University of Limerick Institutional Repository

A 10 Step framework to implement integrated care for older persons

DSpace Repository

Show simple item record

dc.contributor.author Harnett, Patrick John
dc.contributor.author Kennelly, Siobhan
dc.contributor.author Williams, Peter
dc.date.accessioned 2019-07-05T08:59:53Z
dc.date.available 2019-07-05T08:59:53Z
dc.date.issued 2019
dc.identifier.uri http://hdl.handle.net/10344/7911
dc.description peer-reviewed en_US
dc.description.abstract An aging population, whose multi-morbidities and risk of frailty increase with age results in significant health and social care consumption. Increasing complexity amplifies fragmentation of care and results in sub optimal care outcomes. Ireland, in keeping with other jurisdictions seeks to implement integrated care for older persons as a policy response. There is growing evidence base supporting effective service responses for older persons. These typically include multidisciplinary, community based teams providing services in or near to the older person’s home (the ‘what’). However, examples of systemic implementation are confined to smaller regions notably in Catalonia (Spain), Scotland and Singapore. This reflects the fact that the implementation of integrated care is problematic at scale. The need to attend to methods that support high autonomy professionals tasked with local implementation (the ‘who’) is a neglected area. This is especially important in light of the fact managerial and clinical leaders already have operational and clinical imperatives to attend to. Whilst ideologically committed, the change management challenge presented by integrated care is daunting as they may lack the capacity (time, resources, structures) required to test a new care model. In addition, the change methodology fails to recognise powerful social dynamics that reflect the characteristics of a complex adaptive system (the ‘how’). This paper proposes a framework to implementing integrated care for older persons. In addition, it offers some initial empirical evidence that this approach has utility among managers and clinicians. In doing so seeks to bridge the implementation gap associated with systemic change. en_US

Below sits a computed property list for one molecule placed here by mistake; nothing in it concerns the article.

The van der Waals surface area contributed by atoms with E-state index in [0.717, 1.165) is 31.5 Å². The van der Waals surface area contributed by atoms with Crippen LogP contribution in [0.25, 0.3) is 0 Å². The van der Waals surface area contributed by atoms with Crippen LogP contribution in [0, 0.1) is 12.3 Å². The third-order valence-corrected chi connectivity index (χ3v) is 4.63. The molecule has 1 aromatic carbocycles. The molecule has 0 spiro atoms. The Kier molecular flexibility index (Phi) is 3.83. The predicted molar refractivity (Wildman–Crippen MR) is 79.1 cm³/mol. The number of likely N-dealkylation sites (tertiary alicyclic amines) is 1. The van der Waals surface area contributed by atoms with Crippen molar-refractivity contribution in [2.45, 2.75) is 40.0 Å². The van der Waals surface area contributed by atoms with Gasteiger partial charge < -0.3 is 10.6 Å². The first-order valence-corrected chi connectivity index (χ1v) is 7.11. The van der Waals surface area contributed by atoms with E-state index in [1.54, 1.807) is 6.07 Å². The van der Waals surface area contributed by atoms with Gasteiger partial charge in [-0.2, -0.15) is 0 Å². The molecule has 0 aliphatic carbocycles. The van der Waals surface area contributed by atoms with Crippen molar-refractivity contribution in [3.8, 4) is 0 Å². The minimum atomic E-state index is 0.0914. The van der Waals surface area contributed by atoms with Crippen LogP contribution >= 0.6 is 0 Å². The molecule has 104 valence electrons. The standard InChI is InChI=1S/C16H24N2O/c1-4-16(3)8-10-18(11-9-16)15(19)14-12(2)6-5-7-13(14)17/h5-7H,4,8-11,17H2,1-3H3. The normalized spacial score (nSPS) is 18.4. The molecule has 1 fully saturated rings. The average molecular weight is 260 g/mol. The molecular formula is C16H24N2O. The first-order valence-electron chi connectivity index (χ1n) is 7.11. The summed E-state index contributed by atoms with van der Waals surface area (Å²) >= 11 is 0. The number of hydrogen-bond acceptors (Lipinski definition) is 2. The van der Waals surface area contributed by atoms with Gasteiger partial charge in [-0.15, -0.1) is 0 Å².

dc.language.iso eng en_US
dc.publisher Springer en_US
dc.relation.ispartofseries Ageing International;pp. 1–18
dc.subject Implementation en_US
dc.subject Integrated care en_US
dc.subject Managers and clinicians en_US
dc.title A 10 Step framework to implement integrated care for older persons en_US
dc.type info:eu-repo/semantics/article en_US
dc.type.supercollection all_ul_research en_US
dc.type.supercollection ul_published_reviewed en_US
dc.identifier.doi 10.1007/s12126-019-09349-7
dc.rights.accessrights info:eu-repo/semantics/openAccess en_US


Files in this item

This item appears in the following Collection(s)

Show simple item record

Search ULIR


Browse

My Account

Statistics